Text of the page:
In One Sentence: A doctor devises a chemical to expel himself of moral struggle.

Favorite Line: He was the usual cut and dry apothecary, of no particular age or colour, with a strong Edinburgh accent, and about as emotional as a bagpipe.” — p.3

Review: Only about sixty pages, this novella is interesting in how it wraps up the mystery of events and persons through telling the story through a limited perspective. The details focus on characters and their complexities, which makes sense when the big reveal is how these complexities are the driving point to why Dr. Jekyll seeks change. This is classic horror — tense, crying children, don’t go in a dark room, horror. So, read it if you haven’t. What this book does very well is establishing universal motivations in what would otherwise be despicable people. The main character, Dr. Jekyll’s friend and lawyer, wants to see Jekyll happy and rational. Jekyll struggles with his humanity and wants more than anything in the world to not struggle anymore. Isn’t that what we all want?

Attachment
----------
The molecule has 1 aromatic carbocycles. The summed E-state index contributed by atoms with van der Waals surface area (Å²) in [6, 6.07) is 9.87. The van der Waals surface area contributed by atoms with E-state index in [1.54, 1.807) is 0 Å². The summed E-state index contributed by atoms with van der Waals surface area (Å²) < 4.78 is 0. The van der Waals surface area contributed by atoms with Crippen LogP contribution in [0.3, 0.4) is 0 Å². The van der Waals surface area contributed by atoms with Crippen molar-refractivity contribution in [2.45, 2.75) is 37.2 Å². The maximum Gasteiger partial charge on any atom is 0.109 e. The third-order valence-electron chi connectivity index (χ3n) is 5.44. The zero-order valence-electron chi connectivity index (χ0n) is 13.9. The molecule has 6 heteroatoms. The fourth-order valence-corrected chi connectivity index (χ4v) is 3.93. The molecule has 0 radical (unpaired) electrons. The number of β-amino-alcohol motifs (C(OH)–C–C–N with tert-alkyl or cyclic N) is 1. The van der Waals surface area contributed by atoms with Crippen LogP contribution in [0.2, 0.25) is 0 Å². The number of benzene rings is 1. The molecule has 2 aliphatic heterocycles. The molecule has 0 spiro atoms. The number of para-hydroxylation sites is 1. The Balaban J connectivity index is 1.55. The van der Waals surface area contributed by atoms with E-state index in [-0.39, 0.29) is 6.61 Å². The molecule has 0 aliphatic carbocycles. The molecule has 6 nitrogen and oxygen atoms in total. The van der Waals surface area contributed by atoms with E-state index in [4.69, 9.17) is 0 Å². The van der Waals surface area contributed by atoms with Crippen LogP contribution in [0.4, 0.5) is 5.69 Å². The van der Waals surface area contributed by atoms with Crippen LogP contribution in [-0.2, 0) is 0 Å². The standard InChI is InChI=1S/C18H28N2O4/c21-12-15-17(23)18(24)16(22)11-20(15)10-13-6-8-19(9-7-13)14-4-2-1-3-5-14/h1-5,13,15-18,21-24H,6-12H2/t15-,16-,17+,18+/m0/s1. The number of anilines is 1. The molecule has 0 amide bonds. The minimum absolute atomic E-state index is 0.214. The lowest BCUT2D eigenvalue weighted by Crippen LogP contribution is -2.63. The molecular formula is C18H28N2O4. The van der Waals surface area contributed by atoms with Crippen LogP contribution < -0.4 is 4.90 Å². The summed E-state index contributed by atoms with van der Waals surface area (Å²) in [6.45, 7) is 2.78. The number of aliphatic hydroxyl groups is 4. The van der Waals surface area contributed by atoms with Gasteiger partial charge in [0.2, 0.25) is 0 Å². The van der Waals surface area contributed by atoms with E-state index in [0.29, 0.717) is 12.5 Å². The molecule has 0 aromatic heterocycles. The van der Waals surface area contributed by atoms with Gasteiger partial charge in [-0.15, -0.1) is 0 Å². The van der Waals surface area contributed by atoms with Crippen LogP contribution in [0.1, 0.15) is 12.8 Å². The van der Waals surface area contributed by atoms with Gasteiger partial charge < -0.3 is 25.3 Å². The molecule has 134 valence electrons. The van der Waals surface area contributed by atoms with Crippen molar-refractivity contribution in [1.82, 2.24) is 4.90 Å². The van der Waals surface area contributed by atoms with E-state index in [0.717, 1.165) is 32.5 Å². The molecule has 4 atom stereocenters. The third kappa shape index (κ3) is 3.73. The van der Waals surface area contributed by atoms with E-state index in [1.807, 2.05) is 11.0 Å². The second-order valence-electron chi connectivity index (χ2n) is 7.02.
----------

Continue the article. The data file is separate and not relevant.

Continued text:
The Book Would Have Ended a Lot Sooner If: Dr. Jekyll had my chemistry skills. (aka NONE.)

Adaptation:

Like any classic, there are many adaptations that have come since. Here is one of my favorite “Mr. Hyde’s”.

From the film The Mask (1994).

What’s your favorite adaptation?